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How can we say that the Pole star is fixed just because it is positioned exactly above the North Pole? How does it revolve along with Earth around the Sun if it's fixed?

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We can't say anything is "fixed" - it is only ever "somewhat fixed relative to x", where x might be our frame of reference. Further, while the radius of the Earth's orbit is about 150 million km, the distance to Polaris is $4\cdot 10^{15}km$. When you move Earth by 300 million km (the approximate diameter of its orbit), the apparent angle to Polaris would change by $7.5\cdot 10^{-7}~\rm{rad}$ which is about 0˚00'00.15" - really a very small shift that you won't normally be able to detect. For comparison, the sextant NASA developed for space flight had an rms error of 8.6 arcsec source - see page 8 - over 50x greater than the shift in apparent position of Polaris.

In fact, Earth's axis doesn't point directly at Polaris (see this article)- and the direction it's pointing changes all the time. This phenomenon is called precession - it is a result of the fact that the earth is not a perfect sphere, but slightly bulging at the equator. As a consequence, gravity of the Sun pulls a little harder on the near side than the far side of the equator, and this differential force creates a torque on the Earth. When a spinning object is subject to torque, it starts precessing (see my link).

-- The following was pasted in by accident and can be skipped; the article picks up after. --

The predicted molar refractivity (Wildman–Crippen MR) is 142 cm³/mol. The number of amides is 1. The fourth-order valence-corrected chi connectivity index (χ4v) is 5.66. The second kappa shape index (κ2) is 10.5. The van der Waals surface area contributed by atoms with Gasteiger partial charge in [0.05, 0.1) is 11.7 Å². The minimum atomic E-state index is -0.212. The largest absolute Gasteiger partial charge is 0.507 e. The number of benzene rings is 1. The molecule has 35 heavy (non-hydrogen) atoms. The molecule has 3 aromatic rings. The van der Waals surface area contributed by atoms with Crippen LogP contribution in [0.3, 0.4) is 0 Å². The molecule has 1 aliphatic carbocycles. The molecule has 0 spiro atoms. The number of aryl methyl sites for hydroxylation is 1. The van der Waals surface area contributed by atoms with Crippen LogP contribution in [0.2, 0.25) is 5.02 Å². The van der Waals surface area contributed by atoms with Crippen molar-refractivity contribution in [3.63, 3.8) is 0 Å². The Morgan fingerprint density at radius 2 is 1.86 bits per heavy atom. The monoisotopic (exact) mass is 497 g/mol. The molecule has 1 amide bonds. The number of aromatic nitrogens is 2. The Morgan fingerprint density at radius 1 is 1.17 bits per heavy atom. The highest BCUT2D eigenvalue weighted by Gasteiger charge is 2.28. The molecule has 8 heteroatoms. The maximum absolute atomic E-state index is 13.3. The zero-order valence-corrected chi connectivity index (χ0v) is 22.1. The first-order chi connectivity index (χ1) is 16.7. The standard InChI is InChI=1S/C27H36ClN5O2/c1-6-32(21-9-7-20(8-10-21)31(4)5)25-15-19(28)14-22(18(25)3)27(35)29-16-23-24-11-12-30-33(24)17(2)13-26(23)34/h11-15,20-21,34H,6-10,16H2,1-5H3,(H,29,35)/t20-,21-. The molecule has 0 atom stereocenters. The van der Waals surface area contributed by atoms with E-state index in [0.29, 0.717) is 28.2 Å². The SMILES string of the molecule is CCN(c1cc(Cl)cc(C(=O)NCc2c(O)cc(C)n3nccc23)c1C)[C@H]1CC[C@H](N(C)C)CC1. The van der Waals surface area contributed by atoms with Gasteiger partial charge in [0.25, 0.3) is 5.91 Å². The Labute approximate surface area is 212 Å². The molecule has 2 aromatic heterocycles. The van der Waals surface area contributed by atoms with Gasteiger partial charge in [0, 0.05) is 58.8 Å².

In the case of Earth, the rate of precession is about 26,000 years. That means that Polaris is "moving" through the sky at a much higher rate than the 0.15 arcsec/ 6 months that I calculated above.

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The answer to both questions is that the star-earth distance is very very far.

First, because of this, there is only little apparent motions of the stars in the course of human civilization history.

Second, due to the same reason, the earth's axis always points to Polaris in the course of one year, no matter where it is in the orbit around the sun.

By the way, Polaris is not "fixed". But it is because of the precession of the Earth's rotation axis. Tens of thousands of years later, Vega will be the "North Star".

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